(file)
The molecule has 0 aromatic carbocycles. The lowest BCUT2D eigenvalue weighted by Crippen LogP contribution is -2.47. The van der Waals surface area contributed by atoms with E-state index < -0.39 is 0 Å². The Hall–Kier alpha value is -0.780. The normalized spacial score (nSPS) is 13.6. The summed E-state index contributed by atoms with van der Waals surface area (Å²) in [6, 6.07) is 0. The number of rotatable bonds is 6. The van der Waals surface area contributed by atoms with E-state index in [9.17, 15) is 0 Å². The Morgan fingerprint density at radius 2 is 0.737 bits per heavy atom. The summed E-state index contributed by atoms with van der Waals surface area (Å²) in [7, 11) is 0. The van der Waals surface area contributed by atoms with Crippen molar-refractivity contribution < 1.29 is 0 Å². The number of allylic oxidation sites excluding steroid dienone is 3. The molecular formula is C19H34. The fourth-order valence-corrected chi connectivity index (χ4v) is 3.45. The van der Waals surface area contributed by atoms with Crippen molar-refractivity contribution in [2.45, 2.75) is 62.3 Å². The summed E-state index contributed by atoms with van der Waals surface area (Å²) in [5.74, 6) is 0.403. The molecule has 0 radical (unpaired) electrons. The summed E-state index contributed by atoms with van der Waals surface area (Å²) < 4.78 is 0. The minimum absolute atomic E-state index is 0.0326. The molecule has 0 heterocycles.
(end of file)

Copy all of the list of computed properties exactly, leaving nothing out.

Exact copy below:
The molecule has 0 aromatic carbocycles. The lowest BCUT2D eigenvalue weighted by Crippen LogP contribution is -2.47. The van der Waals surface area contributed by atoms with E-state index < -0.39 is 0 Å². The Hall–Kier alpha value is -0.780. The normalized spacial score (nSPS) is 13.6. The summed E-state index contributed by atoms with van der Waals surface area (Å²) in [6, 6.07) is 0. The number of rotatable bonds is 6. The van der Waals surface area contributed by atoms with E-state index in [9.17, 15) is 0 Å². The Morgan fingerprint density at radius 2 is 0.737 bits per heavy atom. The summed E-state index contributed by atoms with van der Waals surface area (Å²) in [7, 11) is 0. The van der Waals surface area contributed by atoms with Crippen molar-refractivity contribution < 1.29 is 0 Å². The number of allylic oxidation sites excluding steroid dienone is 3. The molecular formula is C19H34. The fourth-order valence-corrected chi connectivity index (χ4v) is 3.45. The van der Waals surface area contributed by atoms with Crippen molar-refractivity contribution in [2.45, 2.75) is 62.3 Å². The summed E-state index contributed by atoms with van der Waals surface area (Å²) in [5.74, 6) is 0.403. The molecule has 0 radical (unpaired) electrons. The summed E-state index contributed by atoms with van der Waals surface area (Å²) < 4.78 is 0. The minimum absolute atomic E-state index is 0.0326. The molecule has 0 heterocycles.